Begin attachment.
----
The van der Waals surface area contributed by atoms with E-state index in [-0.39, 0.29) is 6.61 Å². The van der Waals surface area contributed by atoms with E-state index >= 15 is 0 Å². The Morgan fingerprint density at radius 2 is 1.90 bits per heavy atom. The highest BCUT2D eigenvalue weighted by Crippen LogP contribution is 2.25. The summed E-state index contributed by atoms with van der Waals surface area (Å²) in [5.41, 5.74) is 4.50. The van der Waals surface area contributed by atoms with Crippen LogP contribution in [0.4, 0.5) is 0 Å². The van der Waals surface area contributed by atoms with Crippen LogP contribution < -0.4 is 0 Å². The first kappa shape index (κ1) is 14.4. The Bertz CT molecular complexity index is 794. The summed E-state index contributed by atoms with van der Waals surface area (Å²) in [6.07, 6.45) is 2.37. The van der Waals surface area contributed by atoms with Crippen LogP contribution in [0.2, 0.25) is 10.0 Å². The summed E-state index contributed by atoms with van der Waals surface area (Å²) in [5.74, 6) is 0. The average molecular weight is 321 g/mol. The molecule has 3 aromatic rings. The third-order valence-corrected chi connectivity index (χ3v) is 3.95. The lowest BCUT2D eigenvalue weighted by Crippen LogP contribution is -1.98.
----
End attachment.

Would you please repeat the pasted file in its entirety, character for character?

The van der Waals surface area contributed by atoms with E-state index in [-0.39, 0.29) is 6.61 Å². The van der Waals surface area contributed by atoms with E-state index >= 15 is 0 Å². The Morgan fingerprint density at radius 2 is 1.90 bits per heavy atom. The highest BCUT2D eigenvalue weighted by Crippen LogP contribution is 2.25. The summed E-state index contributed by atoms with van der Waals surface area (Å²) in [5.41, 5.74) is 4.50. The van der Waals surface area contributed by atoms with Crippen LogP contribution in [0.4, 0.5) is 0 Å². The van der Waals surface area contributed by atoms with Crippen LogP contribution < -0.4 is 0 Å². The first kappa shape index (κ1) is 14.4. The Bertz CT molecular complexity index is 794. The summed E-state index contributed by atoms with van der Waals surface area (Å²) in [6.07, 6.45) is 2.37. The van der Waals surface area contributed by atoms with Crippen LogP contribution in [0.2, 0.25) is 10.0 Å². The summed E-state index contributed by atoms with van der Waals surface area (Å²) in [5.74, 6) is 0. The average molecular weight is 321 g/mol. The molecule has 3 aromatic rings. The third-order valence-corrected chi connectivity index (χ3v) is 3.95. The lowest BCUT2D eigenvalue weighted by Crippen LogP contribution is -1.98.